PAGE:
How to Qualify for an IRS Offer in Compromise (OIC)
An offer in compromise is a settlement offer with the IRS available for those who meet specific qualifications. Offers are not guaranteed to be accepted at the time of applying and interest and debt collection attempts continue during the review process. Keeping this in mind, it is very important to meet all of the requirements when submitting the application. The two different types of offer in compromise are streamlined and standard. Both have specific legal grounds to qualify.
Streamlined Offer in Compromise
In order to qualify for filing a streamlined offer in compromise, you must be either a wage earner, unemployed, or self-employed with no employees and gross receipts under $50,000. You must have a total household income of less than $100,000 at the time of filing. Additionally, the total amount of tax debt owed cannot be more than $50,000. Additionally, you cannot be filing for bankruptcy at the time of applying for the offer in compromise.
The greatest benefit of this program includes greater flexibility for accepting offers. In other words, the IRS is more willing to accept your offer and end your tax bill. Additionally, the IRS sends fewer requests for financial information with a streamline offer and contacts applicants by phone when gathering information instead of by mail.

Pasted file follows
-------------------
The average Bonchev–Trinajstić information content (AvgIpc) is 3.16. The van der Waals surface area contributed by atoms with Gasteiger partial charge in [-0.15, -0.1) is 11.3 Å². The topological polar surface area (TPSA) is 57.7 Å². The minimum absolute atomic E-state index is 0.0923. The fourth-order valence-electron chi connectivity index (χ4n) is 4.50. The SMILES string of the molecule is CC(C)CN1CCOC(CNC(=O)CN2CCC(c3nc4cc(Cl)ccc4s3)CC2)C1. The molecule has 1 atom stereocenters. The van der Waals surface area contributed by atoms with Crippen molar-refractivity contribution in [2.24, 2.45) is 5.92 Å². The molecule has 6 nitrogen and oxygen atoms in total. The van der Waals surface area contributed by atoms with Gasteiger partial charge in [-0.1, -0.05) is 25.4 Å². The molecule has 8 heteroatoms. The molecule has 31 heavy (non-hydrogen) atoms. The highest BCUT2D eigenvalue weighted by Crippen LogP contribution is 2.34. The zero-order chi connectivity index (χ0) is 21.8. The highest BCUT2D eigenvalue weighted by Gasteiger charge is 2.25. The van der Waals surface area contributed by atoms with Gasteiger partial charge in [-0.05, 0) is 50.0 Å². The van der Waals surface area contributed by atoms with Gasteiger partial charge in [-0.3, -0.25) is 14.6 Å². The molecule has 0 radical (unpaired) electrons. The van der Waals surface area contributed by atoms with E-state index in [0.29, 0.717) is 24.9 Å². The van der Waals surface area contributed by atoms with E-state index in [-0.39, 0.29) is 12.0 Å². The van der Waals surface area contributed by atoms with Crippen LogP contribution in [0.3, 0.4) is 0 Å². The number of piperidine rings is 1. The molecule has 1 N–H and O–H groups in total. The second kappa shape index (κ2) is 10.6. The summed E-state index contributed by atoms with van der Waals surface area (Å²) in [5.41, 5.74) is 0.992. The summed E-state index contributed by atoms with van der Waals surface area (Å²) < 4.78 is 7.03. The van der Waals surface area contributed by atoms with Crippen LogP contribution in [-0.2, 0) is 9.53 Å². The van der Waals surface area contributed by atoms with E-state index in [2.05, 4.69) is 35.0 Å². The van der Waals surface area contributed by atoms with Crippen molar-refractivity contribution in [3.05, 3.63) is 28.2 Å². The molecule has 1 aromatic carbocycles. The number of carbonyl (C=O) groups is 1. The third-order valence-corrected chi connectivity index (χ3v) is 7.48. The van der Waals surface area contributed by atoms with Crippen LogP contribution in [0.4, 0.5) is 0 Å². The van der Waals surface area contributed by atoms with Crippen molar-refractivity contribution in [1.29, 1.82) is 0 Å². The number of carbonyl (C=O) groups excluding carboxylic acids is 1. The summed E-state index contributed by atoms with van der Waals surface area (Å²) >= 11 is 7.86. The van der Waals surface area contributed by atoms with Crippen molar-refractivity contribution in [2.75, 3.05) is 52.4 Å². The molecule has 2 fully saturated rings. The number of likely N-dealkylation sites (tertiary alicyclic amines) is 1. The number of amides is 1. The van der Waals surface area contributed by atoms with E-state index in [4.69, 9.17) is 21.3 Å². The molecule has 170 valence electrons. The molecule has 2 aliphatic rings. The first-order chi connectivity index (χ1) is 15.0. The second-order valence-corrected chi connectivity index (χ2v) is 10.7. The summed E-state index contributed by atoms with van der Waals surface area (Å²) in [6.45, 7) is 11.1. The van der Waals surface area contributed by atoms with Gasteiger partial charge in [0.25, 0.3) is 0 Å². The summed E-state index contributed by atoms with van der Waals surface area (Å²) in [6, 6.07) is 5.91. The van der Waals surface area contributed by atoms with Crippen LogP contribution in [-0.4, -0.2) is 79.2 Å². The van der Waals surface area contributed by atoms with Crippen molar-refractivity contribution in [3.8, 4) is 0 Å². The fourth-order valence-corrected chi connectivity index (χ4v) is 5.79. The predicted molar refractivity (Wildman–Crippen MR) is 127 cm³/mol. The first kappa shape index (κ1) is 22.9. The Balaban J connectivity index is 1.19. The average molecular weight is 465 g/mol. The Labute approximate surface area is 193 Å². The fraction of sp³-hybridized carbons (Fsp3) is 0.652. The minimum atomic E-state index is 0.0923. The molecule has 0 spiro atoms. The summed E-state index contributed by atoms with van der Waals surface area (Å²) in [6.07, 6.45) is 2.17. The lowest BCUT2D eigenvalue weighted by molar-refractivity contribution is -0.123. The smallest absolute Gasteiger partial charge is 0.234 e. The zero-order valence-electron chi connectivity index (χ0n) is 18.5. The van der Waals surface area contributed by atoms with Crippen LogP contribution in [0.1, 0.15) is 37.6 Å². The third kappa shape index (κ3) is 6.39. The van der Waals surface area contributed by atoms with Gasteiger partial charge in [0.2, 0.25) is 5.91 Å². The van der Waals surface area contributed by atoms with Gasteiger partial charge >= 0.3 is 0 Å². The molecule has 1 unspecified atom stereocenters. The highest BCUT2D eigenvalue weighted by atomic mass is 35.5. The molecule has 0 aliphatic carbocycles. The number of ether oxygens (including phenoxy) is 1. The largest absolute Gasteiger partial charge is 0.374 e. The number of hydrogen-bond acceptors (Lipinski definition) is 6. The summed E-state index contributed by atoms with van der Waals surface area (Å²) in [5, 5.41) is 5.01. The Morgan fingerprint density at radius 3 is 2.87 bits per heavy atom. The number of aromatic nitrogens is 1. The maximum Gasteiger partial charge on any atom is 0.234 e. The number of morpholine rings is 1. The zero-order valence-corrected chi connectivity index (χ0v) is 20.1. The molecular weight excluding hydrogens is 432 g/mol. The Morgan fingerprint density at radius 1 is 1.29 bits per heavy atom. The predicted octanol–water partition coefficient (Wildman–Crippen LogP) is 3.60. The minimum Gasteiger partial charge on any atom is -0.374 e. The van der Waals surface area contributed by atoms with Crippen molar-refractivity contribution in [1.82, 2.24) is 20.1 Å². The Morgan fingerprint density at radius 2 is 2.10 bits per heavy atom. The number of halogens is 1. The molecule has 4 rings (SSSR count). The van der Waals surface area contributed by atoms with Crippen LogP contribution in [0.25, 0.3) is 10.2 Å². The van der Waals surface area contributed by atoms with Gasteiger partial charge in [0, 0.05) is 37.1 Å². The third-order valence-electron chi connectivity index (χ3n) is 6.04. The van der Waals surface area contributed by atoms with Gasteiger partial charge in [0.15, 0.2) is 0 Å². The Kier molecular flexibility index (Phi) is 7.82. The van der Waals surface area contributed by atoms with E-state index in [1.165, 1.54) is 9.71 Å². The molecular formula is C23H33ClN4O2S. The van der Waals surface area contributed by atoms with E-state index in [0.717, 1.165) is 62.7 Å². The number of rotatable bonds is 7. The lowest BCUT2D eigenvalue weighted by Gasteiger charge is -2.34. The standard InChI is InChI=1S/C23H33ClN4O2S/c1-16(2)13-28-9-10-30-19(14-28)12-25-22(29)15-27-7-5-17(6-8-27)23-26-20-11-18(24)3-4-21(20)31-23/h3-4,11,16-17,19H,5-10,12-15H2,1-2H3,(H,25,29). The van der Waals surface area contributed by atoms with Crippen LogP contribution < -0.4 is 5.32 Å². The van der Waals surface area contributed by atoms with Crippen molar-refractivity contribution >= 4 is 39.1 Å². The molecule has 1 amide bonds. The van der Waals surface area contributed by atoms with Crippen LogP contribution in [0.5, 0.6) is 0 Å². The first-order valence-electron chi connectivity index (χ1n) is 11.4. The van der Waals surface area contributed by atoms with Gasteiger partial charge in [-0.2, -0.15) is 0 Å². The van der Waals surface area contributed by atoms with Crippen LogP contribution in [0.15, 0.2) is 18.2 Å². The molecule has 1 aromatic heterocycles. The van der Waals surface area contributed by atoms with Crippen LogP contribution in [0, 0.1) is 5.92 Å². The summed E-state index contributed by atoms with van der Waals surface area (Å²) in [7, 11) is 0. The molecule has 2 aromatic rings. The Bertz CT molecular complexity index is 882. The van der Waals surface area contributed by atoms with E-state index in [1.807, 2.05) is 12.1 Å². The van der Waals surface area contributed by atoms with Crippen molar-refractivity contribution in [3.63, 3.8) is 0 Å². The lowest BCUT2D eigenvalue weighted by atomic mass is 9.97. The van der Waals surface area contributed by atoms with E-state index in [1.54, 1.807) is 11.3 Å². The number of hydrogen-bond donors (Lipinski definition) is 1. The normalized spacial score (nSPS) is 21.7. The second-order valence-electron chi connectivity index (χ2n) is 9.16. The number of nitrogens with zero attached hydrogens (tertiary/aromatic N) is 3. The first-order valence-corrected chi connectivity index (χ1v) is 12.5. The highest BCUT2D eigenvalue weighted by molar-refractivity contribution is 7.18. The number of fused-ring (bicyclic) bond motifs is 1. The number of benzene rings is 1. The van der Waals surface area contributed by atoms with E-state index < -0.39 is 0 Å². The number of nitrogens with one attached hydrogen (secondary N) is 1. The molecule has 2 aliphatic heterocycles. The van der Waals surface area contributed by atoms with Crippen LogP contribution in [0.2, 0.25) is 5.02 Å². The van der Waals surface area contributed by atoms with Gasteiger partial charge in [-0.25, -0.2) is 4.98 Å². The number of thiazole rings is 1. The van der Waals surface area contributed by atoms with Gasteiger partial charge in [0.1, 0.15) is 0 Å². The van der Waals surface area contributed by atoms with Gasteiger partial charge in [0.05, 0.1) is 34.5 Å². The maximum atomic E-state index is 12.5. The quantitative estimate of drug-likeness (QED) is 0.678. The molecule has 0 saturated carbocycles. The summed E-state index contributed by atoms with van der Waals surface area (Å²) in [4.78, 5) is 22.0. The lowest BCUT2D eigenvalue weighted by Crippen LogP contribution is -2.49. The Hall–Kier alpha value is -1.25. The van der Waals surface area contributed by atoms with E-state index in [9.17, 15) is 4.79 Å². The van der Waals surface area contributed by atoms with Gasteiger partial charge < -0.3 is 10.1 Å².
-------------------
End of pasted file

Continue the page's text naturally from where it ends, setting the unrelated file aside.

Standard Offer in Compromise
The traditional offer in compromise does not set a limit on the amount of debt or total income. Instead, it takes into account a person’s ability to pay, total income, expenses, and asset availability. In order to qualify, you must file all of your tax returns up to date, make the estimated tax payment for the current year, or tax deposits for the quarter if you are self-employed. As with the streamline offer, you cannot be applying for bankruptcy when you make the offer. Finally, the IRS will keep any tax refund that would have been given during that tax year to be deducted from your tax debt.
If you meet the above criteria, you can file for an offer in compromise by filling out IRS Form 656. The form must be submitted with a $186 non-refundable deposit. The deposit will be applied to your overall tax debt after processing. You must also provide either a 20% payment of your offer, along with less than five other subsequent payments, or the first payment with your specified terms. Payments must be made during the application process, regardless of whether your offer has been accepted.
If you are considering making an offer in compromise and need assistance with the drafting or are having trouble contacting the IRS, consult with a local tax attorney for advice and assistance.